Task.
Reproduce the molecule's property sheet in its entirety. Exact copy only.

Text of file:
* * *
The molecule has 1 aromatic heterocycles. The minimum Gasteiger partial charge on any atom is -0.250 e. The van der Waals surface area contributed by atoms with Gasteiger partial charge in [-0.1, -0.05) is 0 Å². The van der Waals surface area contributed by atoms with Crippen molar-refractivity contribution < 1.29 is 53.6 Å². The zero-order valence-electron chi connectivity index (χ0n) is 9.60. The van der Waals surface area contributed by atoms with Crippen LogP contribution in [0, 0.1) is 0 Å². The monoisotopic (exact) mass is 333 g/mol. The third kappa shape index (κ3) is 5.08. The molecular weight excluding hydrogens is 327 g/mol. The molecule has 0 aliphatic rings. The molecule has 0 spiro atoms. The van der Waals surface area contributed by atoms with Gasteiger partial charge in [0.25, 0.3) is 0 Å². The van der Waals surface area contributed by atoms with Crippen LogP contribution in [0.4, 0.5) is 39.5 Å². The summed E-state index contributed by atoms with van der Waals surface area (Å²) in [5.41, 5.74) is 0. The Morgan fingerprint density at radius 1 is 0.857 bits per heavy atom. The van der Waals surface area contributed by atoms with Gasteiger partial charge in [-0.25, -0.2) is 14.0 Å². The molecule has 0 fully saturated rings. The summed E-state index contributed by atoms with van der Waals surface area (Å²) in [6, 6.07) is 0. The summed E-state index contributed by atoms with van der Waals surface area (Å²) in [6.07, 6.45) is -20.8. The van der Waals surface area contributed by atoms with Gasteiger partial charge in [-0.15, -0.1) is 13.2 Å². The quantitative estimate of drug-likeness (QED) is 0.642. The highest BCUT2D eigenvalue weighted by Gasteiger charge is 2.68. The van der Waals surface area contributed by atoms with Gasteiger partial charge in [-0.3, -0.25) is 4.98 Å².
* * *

The molecule has 1 aromatic heterocycles. The minimum Gasteiger partial charge on any atom is -0.250 e. The van der Waals surface area contributed by atoms with Gasteiger partial charge in [-0.1, -0.05) is 0 Å². The van der Waals surface area contributed by atoms with Crippen molar-refractivity contribution < 1.29 is 53.6 Å². The zero-order valence-electron chi connectivity index (χ0n) is 9.60. The van der Waals surface area contributed by atoms with Crippen LogP contribution in [0, 0.1) is 0 Å². The monoisotopic (exact) mass is 333 g/mol. The third kappa shape index (κ3) is 5.08. The molecular weight excluding hydrogens is 327 g/mol. The molecule has 0 aliphatic rings. The molecule has 0 spiro atoms. The van der Waals surface area contributed by atoms with Gasteiger partial charge in [0.25, 0.3) is 0 Å². The van der Waals surface area contributed by atoms with Crippen LogP contribution in [0.4, 0.5) is 39.5 Å². The summed E-state index contributed by atoms with van der Waals surface area (Å²) in [5.41, 5.74) is 0. The Morgan fingerprint density at radius 1 is 0.857 bits per heavy atom. The van der Waals surface area contributed by atoms with Gasteiger partial charge in [-0.25, -0.2) is 14.0 Å². The molecule has 0 fully saturated rings. The summed E-state index contributed by atoms with van der Waals surface area (Å²) in [6, 6.07) is 0. The summed E-state index contributed by atoms with van der Waals surface area (Å²) in [6.07, 6.45) is -20.8. The van der Waals surface area contributed by atoms with Gasteiger partial charge in [-0.15, -0.1) is 13.2 Å². The quantitative estimate of drug-likeness (QED) is 0.642. The highest BCUT2D eigenvalue weighted by Gasteiger charge is 2.68. The van der Waals surface area contributed by atoms with Gasteiger partial charge in [-0.3, -0.25) is 4.98 Å².